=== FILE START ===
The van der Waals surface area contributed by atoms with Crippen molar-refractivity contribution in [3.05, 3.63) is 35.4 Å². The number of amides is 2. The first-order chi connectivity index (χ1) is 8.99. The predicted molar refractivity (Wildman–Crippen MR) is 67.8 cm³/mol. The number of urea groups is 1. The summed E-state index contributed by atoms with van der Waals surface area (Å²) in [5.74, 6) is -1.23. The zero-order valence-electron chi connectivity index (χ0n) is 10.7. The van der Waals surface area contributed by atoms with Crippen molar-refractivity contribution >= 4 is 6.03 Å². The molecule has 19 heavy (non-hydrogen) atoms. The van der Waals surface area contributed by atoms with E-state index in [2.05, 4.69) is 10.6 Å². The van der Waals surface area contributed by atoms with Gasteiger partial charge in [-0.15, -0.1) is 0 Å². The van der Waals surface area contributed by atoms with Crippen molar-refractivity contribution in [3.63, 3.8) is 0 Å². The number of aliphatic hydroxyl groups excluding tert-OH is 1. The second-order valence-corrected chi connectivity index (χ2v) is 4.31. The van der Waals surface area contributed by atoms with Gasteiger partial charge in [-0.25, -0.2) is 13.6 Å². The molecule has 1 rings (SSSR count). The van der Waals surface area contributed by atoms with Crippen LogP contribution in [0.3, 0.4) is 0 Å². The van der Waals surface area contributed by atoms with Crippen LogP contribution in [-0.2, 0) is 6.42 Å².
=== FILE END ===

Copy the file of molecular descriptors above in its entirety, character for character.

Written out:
The van der Waals surface area contributed by atoms with Crippen molar-refractivity contribution in [3.05, 3.63) is 35.4 Å². The number of amides is 2. The first-order chi connectivity index (χ1) is 8.99. The predicted molar refractivity (Wildman–Crippen MR) is 67.8 cm³/mol. The number of urea groups is 1. The summed E-state index contributed by atoms with van der Waals surface area (Å²) in [5.74, 6) is -1.23. The zero-order valence-electron chi connectivity index (χ0n) is 10.7. The van der Waals surface area contributed by atoms with Crippen molar-refractivity contribution >= 4 is 6.03 Å². The molecule has 19 heavy (non-hydrogen) atoms. The van der Waals surface area contributed by atoms with E-state index in [2.05, 4.69) is 10.6 Å². The van der Waals surface area contributed by atoms with Gasteiger partial charge in [-0.15, -0.1) is 0 Å². The van der Waals surface area contributed by atoms with Crippen molar-refractivity contribution in [3.63, 3.8) is 0 Å². The number of aliphatic hydroxyl groups excluding tert-OH is 1. The second-order valence-corrected chi connectivity index (χ2v) is 4.31. The van der Waals surface area contributed by atoms with Gasteiger partial charge in [-0.25, -0.2) is 13.6 Å². The molecule has 1 rings (SSSR count). The van der Waals surface area contributed by atoms with Crippen LogP contribution in [0.3, 0.4) is 0 Å². The van der Waals surface area contributed by atoms with Crippen LogP contribution in [-0.2, 0) is 6.42 Å².